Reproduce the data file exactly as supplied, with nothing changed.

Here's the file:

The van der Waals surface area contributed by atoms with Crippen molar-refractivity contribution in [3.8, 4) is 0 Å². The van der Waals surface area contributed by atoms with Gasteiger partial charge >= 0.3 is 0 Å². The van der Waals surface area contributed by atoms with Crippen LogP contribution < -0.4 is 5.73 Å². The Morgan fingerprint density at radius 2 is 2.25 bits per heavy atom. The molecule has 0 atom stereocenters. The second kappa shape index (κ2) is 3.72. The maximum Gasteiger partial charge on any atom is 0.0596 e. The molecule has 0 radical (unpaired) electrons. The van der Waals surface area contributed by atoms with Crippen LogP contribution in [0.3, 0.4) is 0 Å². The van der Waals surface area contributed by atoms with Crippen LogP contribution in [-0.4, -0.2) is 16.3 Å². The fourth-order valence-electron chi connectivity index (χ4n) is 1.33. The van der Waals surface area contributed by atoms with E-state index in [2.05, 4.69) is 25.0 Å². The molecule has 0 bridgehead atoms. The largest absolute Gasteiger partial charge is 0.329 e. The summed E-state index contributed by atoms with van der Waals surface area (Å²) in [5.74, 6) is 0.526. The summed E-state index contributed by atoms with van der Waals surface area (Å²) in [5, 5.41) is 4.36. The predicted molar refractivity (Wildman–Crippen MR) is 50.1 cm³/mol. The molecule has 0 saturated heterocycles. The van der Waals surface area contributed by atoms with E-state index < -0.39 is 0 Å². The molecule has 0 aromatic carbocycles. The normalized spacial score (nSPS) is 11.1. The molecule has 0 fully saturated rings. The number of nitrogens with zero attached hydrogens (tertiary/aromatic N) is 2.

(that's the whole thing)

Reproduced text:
The van der Waals surface area contributed by atoms with Crippen molar-refractivity contribution in [3.8, 4) is 0 Å². The van der Waals surface area contributed by atoms with Gasteiger partial charge >= 0.3 is 0 Å². The van der Waals surface area contributed by atoms with Crippen LogP contribution < -0.4 is 5.73 Å². The Morgan fingerprint density at radius 2 is 2.25 bits per heavy atom. The molecule has 0 atom stereocenters. The second kappa shape index (κ2) is 3.72. The maximum Gasteiger partial charge on any atom is 0.0596 e. The molecule has 0 radical (unpaired) electrons. The van der Waals surface area contributed by atoms with Crippen LogP contribution in [0.3, 0.4) is 0 Å². The van der Waals surface area contributed by atoms with Crippen LogP contribution in [-0.4, -0.2) is 16.3 Å². The fourth-order valence-electron chi connectivity index (χ4n) is 1.33. The van der Waals surface area contributed by atoms with E-state index in [2.05, 4.69) is 25.0 Å². The molecule has 0 bridgehead atoms. The largest absolute Gasteiger partial charge is 0.329 e. The summed E-state index contributed by atoms with van der Waals surface area (Å²) in [5.74, 6) is 0.526. The summed E-state index contributed by atoms with van der Waals surface area (Å²) in [5, 5.41) is 4.36. The predicted molar refractivity (Wildman–Crippen MR) is 50.1 cm³/mol. The molecule has 0 saturated heterocycles. The van der Waals surface area contributed by atoms with E-state index < -0.39 is 0 Å². The molecule has 0 aromatic carbocycles. The normalized spacial score (nSPS) is 11.1. The molecule has 0 fully saturated rings. The number of nitrogens with zero attached hydrogens (tertiary/aromatic N) is 2.